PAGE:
From my Little Sister, Val:
Well big sis, what can I say. Aussies DO eat damper! Our variety when camping is to make up the damper dough & mould it around a stick & toast it just like you do with marshmallows. Yummy. Then you dunk your damper kebabs in bush honey (or golden syrup) & eat. A much better variety than in the ashes plus you get to chat companionably around the fire & stare at the flames.
Ah! but I bet you have a bit more in your damper than flour and water!
Memo to self: must go on campfire excursion with Little Sister.
From my friend Marj:
Speaking as one who has savoured the delights of sitting around a campfire at the back of beyond (and other places) with freshly cooked damper from the camp oven among other delicacies, I can tell you, you haven't lived (yet)!
Got a similar email from my sister! I bet your damper was not simply flour and water - bettcha it had some milk or butter or currants. AND it was cooked in a camp oven not directly on the ashes. … [yours] is a "second generation" or "scone-type" damper (Damper for Wusses) Flour and water, that’s what the lady said. Make it more runny and it is glue, make it less runny and it is brick.
Marj’s reply (accompanied by the above photo, taken beside the
‘This is one damper that I admit to adding sultanas to - we enjoyed it while camped beside the Jardine River on Cape York a few years ago.There was none left over to throw to the crocs in the Jardine.
I could not find the photo of another damper that rose beautifully, only to fuse to the lid of the camp oven. I won't bore you with
Be a devil - try a damper!"
PS the brush in the background is for brushing of the ashes/coals BEFORE the lid is removed! The wine and XXXX act as suitable lubricant.
[For those of you over the various Ponds – the XXXX refers to ‘Fourex’, a well-known
To reinforce the ‘real’ recipe, here is a more detailed description of the method from
Damper, or Bush Bread.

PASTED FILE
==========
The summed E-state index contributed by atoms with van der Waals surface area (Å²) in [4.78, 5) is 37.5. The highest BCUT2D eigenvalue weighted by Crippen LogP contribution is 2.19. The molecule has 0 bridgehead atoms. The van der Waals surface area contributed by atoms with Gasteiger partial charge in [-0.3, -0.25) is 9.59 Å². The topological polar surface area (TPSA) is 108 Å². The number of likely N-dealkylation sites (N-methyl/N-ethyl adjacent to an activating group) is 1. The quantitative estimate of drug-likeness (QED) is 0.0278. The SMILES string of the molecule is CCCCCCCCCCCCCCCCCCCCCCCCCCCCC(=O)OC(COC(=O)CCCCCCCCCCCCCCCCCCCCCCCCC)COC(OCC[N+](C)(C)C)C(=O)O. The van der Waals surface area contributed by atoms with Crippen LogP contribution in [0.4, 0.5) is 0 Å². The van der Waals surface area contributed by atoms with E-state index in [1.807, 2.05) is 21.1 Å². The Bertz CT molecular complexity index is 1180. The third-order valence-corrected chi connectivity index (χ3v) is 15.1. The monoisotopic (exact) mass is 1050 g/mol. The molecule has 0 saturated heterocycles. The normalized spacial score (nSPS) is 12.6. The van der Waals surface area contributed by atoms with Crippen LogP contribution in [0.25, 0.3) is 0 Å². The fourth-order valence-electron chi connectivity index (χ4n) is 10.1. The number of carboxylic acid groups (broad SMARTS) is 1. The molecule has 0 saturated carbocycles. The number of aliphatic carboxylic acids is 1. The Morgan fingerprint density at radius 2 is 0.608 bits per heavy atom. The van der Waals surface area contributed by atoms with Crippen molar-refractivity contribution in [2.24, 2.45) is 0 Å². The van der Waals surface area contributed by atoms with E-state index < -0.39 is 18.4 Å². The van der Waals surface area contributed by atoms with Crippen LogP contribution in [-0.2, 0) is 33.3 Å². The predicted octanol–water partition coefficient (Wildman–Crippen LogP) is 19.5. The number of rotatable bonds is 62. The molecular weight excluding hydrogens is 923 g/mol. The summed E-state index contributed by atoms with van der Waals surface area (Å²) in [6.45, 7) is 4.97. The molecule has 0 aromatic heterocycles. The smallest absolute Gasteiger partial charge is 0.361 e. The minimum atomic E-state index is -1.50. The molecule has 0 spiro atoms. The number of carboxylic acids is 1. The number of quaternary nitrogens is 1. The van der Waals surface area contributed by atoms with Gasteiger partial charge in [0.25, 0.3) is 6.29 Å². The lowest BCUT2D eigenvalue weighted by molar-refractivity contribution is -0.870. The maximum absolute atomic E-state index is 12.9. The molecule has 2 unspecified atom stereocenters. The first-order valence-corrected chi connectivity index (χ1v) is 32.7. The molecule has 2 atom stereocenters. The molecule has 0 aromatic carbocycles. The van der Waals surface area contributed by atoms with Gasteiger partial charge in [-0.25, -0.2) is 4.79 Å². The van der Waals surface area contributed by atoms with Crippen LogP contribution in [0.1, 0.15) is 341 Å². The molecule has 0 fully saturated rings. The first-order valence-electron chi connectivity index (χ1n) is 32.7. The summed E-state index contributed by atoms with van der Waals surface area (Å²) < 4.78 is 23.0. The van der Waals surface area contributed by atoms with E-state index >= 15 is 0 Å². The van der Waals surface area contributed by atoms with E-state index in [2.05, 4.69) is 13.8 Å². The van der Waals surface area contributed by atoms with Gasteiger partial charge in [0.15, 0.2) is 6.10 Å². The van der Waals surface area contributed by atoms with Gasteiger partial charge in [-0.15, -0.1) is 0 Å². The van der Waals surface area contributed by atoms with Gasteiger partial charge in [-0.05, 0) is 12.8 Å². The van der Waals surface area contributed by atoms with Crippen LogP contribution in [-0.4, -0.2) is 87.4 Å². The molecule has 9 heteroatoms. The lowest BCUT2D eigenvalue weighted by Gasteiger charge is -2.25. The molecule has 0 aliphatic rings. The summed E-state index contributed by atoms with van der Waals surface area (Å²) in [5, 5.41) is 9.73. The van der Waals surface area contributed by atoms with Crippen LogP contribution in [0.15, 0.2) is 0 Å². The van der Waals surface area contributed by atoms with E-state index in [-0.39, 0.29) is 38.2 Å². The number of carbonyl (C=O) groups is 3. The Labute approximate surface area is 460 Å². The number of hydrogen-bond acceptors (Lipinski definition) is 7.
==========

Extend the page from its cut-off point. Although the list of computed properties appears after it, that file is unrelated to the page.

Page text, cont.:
Cut a piece of bark off a gum tree for a kneading trough about 2 feet square.
Put on it 2 or 3 pannikins of flour – one pannikin is about 1 ob. – add a small tsp of salt to every 1 lb. of flour, gradually pour water into the centre and work it till it becomes a thick paste. The secret of a good damper depends on the thorough working of this paste. Shape it into a round flat cake about 2 inches thick – it will be ready for cooking.
Your fire should be prepared some time before so that you may have a large quantity of ashes. Rake out the ashes with a forked stick, level the ashes on the ground, which should be about 2 or 3 inches thick, rub your cake over with a little loose flour to prevent it sticking, and carefully place it on the ashes. Cover it all over with hot ashes about 2 or 3 inches deep. It will be baked in 30 or 40 minutes, according to size.
You can tell when it is done by uncovering it and striking with your fingernails: if not done the sound is dull and dead; or stick your knife in,and if it draws out clean it is done.
Knock off all the ashes with a green bough, stand it up to cool, and it is fit for use.
Please, Little Sister and Marj, send us your methods for comparison.
Monday’s Story …
Back to the Bumboo.
Quotation for the Day …
Don't worry about the world coming to an end today. It is already tomorrow in
You've redecorated? Look forward to seeing it.
I've had the damper on a stick with golden syrup.
A post on damper's Yank cousin here: http://littlegreybungalow.blogspot.com/
I am sentimental about damper because we used to have it as part of BBQs as a child - it was a big lump of flour and water (or it might have been milk, I can't quite remember) which came out of the ashes with a charcoal crust but tasted wonderful and fluffy inside when you ripped it apart. Not at all like most of the damper recipes you see on the internet.
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